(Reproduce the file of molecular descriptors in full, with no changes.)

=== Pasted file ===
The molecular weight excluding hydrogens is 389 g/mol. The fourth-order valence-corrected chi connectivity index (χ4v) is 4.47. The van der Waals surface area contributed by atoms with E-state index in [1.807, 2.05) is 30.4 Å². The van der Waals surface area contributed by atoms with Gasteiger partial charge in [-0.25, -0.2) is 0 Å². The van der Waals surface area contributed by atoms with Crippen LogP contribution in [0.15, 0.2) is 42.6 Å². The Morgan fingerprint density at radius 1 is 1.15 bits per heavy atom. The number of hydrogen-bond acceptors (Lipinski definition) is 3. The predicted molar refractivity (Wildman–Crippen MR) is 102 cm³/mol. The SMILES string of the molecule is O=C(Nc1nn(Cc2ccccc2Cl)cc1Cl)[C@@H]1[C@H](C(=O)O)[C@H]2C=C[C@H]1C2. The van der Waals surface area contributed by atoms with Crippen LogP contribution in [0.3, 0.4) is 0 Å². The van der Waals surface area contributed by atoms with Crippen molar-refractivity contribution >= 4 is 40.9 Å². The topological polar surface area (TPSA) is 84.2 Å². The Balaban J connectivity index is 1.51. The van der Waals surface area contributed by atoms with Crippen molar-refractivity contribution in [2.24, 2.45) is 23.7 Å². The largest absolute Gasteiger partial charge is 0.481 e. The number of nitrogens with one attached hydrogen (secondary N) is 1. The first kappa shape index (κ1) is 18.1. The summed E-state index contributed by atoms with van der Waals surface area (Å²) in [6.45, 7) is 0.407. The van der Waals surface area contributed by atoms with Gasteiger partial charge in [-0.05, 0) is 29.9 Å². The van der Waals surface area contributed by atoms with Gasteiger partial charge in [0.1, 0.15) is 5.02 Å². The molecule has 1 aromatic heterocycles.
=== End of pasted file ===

The molecular weight excluding hydrogens is 389 g/mol. The fourth-order valence-corrected chi connectivity index (χ4v) is 4.47. The van der Waals surface area contributed by atoms with E-state index in [1.807, 2.05) is 30.4 Å². The van der Waals surface area contributed by atoms with Gasteiger partial charge in [-0.25, -0.2) is 0 Å². The van der Waals surface area contributed by atoms with Crippen LogP contribution in [0.15, 0.2) is 42.6 Å². The Morgan fingerprint density at radius 1 is 1.15 bits per heavy atom. The number of hydrogen-bond acceptors (Lipinski definition) is 3. The predicted molar refractivity (Wildman–Crippen MR) is 102 cm³/mol. The SMILES string of the molecule is O=C(Nc1nn(Cc2ccccc2Cl)cc1Cl)[C@@H]1[C@H](C(=O)O)[C@H]2C=C[C@H]1C2. The van der Waals surface area contributed by atoms with Crippen LogP contribution in [0.3, 0.4) is 0 Å². The van der Waals surface area contributed by atoms with Crippen molar-refractivity contribution >= 4 is 40.9 Å². The topological polar surface area (TPSA) is 84.2 Å². The Balaban J connectivity index is 1.51. The van der Waals surface area contributed by atoms with Crippen molar-refractivity contribution in [2.24, 2.45) is 23.7 Å². The largest absolute Gasteiger partial charge is 0.481 e. The number of nitrogens with one attached hydrogen (secondary N) is 1. The first kappa shape index (κ1) is 18.1. The summed E-state index contributed by atoms with van der Waals surface area (Å²) in [6.45, 7) is 0.407. The van der Waals surface area contributed by atoms with Gasteiger partial charge in [-0.05, 0) is 29.9 Å². The van der Waals surface area contributed by atoms with Gasteiger partial charge in [0.1, 0.15) is 5.02 Å². The molecule has 1 aromatic heterocycles.